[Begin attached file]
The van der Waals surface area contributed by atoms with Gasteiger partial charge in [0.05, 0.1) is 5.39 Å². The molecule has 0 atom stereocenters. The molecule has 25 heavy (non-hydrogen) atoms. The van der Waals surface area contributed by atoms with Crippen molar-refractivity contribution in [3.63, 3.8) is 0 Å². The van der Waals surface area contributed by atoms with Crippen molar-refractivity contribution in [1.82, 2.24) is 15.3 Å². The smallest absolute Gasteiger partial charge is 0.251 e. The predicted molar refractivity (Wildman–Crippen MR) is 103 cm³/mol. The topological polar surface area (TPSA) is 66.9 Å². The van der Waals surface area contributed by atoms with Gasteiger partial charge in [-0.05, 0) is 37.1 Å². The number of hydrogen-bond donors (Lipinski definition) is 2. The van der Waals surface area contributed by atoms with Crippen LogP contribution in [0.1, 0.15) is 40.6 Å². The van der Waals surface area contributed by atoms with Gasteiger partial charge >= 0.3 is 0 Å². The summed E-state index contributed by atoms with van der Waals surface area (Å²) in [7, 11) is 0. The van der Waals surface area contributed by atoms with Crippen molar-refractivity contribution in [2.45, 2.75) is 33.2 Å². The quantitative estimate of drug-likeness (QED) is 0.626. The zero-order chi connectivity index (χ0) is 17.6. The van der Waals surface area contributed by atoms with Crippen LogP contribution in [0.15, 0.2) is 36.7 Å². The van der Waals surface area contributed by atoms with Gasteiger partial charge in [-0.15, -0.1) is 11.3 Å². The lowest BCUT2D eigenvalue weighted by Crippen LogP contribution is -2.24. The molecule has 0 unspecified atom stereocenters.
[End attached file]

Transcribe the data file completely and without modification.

The van der Waals surface area contributed by atoms with Gasteiger partial charge in [0.05, 0.1) is 5.39 Å². The molecule has 0 atom stereocenters. The molecule has 25 heavy (non-hydrogen) atoms. The van der Waals surface area contributed by atoms with Crippen molar-refractivity contribution in [3.63, 3.8) is 0 Å². The van der Waals surface area contributed by atoms with Crippen molar-refractivity contribution in [1.82, 2.24) is 15.3 Å². The smallest absolute Gasteiger partial charge is 0.251 e. The predicted molar refractivity (Wildman–Crippen MR) is 103 cm³/mol. The topological polar surface area (TPSA) is 66.9 Å². The van der Waals surface area contributed by atoms with Gasteiger partial charge in [-0.05, 0) is 37.1 Å². The number of hydrogen-bond donors (Lipinski definition) is 2. The van der Waals surface area contributed by atoms with Crippen LogP contribution in [0.1, 0.15) is 40.6 Å². The van der Waals surface area contributed by atoms with Gasteiger partial charge >= 0.3 is 0 Å². The summed E-state index contributed by atoms with van der Waals surface area (Å²) in [7, 11) is 0. The van der Waals surface area contributed by atoms with Crippen molar-refractivity contribution in [2.45, 2.75) is 33.2 Å². The quantitative estimate of drug-likeness (QED) is 0.626. The zero-order chi connectivity index (χ0) is 17.6. The van der Waals surface area contributed by atoms with Crippen LogP contribution in [0.15, 0.2) is 36.7 Å². The van der Waals surface area contributed by atoms with Gasteiger partial charge in [-0.15, -0.1) is 11.3 Å². The lowest BCUT2D eigenvalue weighted by Crippen LogP contribution is -2.24. The molecule has 0 unspecified atom stereocenters.